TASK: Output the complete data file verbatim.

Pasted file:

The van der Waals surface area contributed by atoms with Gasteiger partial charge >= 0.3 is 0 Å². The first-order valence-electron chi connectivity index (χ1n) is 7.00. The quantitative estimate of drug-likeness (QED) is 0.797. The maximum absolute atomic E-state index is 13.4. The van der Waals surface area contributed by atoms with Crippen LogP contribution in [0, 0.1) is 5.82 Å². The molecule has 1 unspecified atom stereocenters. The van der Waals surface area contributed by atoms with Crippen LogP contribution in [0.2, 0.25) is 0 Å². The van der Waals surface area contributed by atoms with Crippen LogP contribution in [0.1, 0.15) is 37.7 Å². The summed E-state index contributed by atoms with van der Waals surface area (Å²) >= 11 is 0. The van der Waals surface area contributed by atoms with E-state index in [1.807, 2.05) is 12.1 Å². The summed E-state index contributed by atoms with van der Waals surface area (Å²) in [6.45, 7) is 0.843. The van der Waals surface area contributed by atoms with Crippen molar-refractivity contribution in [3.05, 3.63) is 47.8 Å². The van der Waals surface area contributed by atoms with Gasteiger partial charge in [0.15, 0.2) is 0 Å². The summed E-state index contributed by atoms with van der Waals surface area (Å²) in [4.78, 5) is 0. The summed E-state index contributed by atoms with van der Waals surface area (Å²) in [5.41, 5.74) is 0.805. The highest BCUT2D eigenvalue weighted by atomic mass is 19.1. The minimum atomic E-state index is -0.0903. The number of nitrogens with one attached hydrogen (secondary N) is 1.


The van der Waals surface area contributed by atoms with Gasteiger partial charge >= 0.3 is 0 Å². The first-order valence-electron chi connectivity index (χ1n) is 7.00. The quantitative estimate of drug-likeness (QED) is 0.797. The maximum absolute atomic E-state index is 13.4. The van der Waals surface area contributed by atoms with Crippen LogP contribution in [0, 0.1) is 5.82 Å². The molecule has 1 unspecified atom stereocenters. The van der Waals surface area contributed by atoms with Crippen LogP contribution in [0.2, 0.25) is 0 Å². The van der Waals surface area contributed by atoms with Crippen LogP contribution in [0.1, 0.15) is 37.7 Å². The summed E-state index contributed by atoms with van der Waals surface area (Å²) >= 11 is 0. The van der Waals surface area contributed by atoms with E-state index in [1.807, 2.05) is 12.1 Å². The summed E-state index contributed by atoms with van der Waals surface area (Å²) in [6.45, 7) is 0.843. The van der Waals surface area contributed by atoms with Crippen molar-refractivity contribution in [3.05, 3.63) is 47.8 Å². The van der Waals surface area contributed by atoms with Gasteiger partial charge in [0.15, 0.2) is 0 Å². The summed E-state index contributed by atoms with van der Waals surface area (Å²) in [4.78, 5) is 0. The summed E-state index contributed by atoms with van der Waals surface area (Å²) in [5.41, 5.74) is 0.805. The highest BCUT2D eigenvalue weighted by atomic mass is 19.1. The minimum atomic E-state index is -0.0903. The number of nitrogens with one attached hydrogen (secondary N) is 1.